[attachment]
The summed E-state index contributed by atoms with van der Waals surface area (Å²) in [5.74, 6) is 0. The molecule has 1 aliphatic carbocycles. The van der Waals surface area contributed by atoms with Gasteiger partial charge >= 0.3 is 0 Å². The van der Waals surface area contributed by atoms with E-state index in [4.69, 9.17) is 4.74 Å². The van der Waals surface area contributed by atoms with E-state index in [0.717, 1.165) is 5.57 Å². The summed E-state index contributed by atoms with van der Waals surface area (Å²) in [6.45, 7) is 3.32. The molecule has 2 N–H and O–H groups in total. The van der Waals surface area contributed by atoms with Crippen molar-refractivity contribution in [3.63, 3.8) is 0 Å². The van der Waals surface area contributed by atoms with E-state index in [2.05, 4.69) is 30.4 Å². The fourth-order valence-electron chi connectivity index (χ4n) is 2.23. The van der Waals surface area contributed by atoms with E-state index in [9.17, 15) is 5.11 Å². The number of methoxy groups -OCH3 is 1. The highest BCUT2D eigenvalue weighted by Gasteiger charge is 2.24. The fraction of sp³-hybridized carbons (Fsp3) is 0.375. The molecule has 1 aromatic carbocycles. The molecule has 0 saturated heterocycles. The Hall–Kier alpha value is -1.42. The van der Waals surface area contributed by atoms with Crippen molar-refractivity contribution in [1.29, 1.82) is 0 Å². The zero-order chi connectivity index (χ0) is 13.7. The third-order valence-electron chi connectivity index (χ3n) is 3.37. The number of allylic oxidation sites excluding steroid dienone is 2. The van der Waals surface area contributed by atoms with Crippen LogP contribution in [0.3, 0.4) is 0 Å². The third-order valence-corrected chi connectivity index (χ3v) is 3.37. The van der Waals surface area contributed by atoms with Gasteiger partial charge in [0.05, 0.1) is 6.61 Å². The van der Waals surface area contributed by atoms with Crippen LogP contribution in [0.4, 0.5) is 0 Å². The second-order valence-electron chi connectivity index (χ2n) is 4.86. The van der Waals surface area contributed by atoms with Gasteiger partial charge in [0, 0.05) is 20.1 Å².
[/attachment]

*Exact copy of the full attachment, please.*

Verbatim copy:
The summed E-state index contributed by atoms with van der Waals surface area (Å²) in [5.74, 6) is 0. The molecule has 1 aliphatic carbocycles. The van der Waals surface area contributed by atoms with Gasteiger partial charge >= 0.3 is 0 Å². The van der Waals surface area contributed by atoms with E-state index in [4.69, 9.17) is 4.74 Å². The van der Waals surface area contributed by atoms with E-state index in [0.717, 1.165) is 5.57 Å². The summed E-state index contributed by atoms with van der Waals surface area (Å²) in [6.45, 7) is 3.32. The molecule has 2 N–H and O–H groups in total. The van der Waals surface area contributed by atoms with Crippen molar-refractivity contribution in [3.63, 3.8) is 0 Å². The van der Waals surface area contributed by atoms with E-state index in [2.05, 4.69) is 30.4 Å². The fourth-order valence-electron chi connectivity index (χ4n) is 2.23. The van der Waals surface area contributed by atoms with E-state index in [9.17, 15) is 5.11 Å². The number of methoxy groups -OCH3 is 1. The highest BCUT2D eigenvalue weighted by Gasteiger charge is 2.24. The fraction of sp³-hybridized carbons (Fsp3) is 0.375. The molecule has 1 aromatic carbocycles. The molecule has 0 saturated heterocycles. The Hall–Kier alpha value is -1.42. The van der Waals surface area contributed by atoms with Crippen molar-refractivity contribution in [1.29, 1.82) is 0 Å². The zero-order chi connectivity index (χ0) is 13.7. The third-order valence-electron chi connectivity index (χ3n) is 3.37. The number of allylic oxidation sites excluding steroid dienone is 2. The van der Waals surface area contributed by atoms with Crippen LogP contribution in [0.3, 0.4) is 0 Å². The third-order valence-corrected chi connectivity index (χ3v) is 3.37. The van der Waals surface area contributed by atoms with Gasteiger partial charge in [0.05, 0.1) is 6.61 Å². The van der Waals surface area contributed by atoms with Crippen LogP contribution in [0.4, 0.5) is 0 Å². The second-order valence-electron chi connectivity index (χ2n) is 4.86. The van der Waals surface area contributed by atoms with Gasteiger partial charge in [0, 0.05) is 20.1 Å².